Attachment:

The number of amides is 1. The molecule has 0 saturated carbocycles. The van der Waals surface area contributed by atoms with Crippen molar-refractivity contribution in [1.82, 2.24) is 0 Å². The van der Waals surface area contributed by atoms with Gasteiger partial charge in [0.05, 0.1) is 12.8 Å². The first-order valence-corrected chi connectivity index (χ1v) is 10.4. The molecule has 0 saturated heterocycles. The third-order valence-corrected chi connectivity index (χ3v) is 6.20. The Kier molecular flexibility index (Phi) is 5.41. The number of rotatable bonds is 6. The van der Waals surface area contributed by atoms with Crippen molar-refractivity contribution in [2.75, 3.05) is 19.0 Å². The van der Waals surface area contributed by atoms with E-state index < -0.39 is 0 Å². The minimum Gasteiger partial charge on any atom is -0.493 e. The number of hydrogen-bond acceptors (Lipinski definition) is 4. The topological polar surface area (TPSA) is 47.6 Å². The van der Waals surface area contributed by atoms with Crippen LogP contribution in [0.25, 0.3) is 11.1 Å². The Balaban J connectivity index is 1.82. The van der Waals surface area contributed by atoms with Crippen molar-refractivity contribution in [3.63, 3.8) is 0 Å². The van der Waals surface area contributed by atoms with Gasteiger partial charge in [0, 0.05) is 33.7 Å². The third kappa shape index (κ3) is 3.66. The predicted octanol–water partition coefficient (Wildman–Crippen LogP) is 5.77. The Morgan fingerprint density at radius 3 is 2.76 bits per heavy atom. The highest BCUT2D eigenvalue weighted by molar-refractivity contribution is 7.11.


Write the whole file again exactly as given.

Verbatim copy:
The number of amides is 1. The molecule has 0 saturated carbocycles. The van der Waals surface area contributed by atoms with Crippen molar-refractivity contribution in [1.82, 2.24) is 0 Å². The van der Waals surface area contributed by atoms with Gasteiger partial charge in [0.05, 0.1) is 12.8 Å². The first-order valence-corrected chi connectivity index (χ1v) is 10.4. The molecule has 0 saturated heterocycles. The third-order valence-corrected chi connectivity index (χ3v) is 6.20. The Kier molecular flexibility index (Phi) is 5.41. The number of rotatable bonds is 6. The van der Waals surface area contributed by atoms with Crippen molar-refractivity contribution in [2.75, 3.05) is 19.0 Å². The van der Waals surface area contributed by atoms with E-state index < -0.39 is 0 Å². The minimum Gasteiger partial charge on any atom is -0.493 e. The number of hydrogen-bond acceptors (Lipinski definition) is 4. The topological polar surface area (TPSA) is 47.6 Å². The van der Waals surface area contributed by atoms with Crippen LogP contribution in [0.25, 0.3) is 11.1 Å². The Balaban J connectivity index is 1.82. The van der Waals surface area contributed by atoms with Crippen molar-refractivity contribution in [3.63, 3.8) is 0 Å². The van der Waals surface area contributed by atoms with Gasteiger partial charge in [0, 0.05) is 33.7 Å². The third kappa shape index (κ3) is 3.66. The predicted octanol–water partition coefficient (Wildman–Crippen LogP) is 5.77. The Morgan fingerprint density at radius 3 is 2.76 bits per heavy atom. The highest BCUT2D eigenvalue weighted by molar-refractivity contribution is 7.11.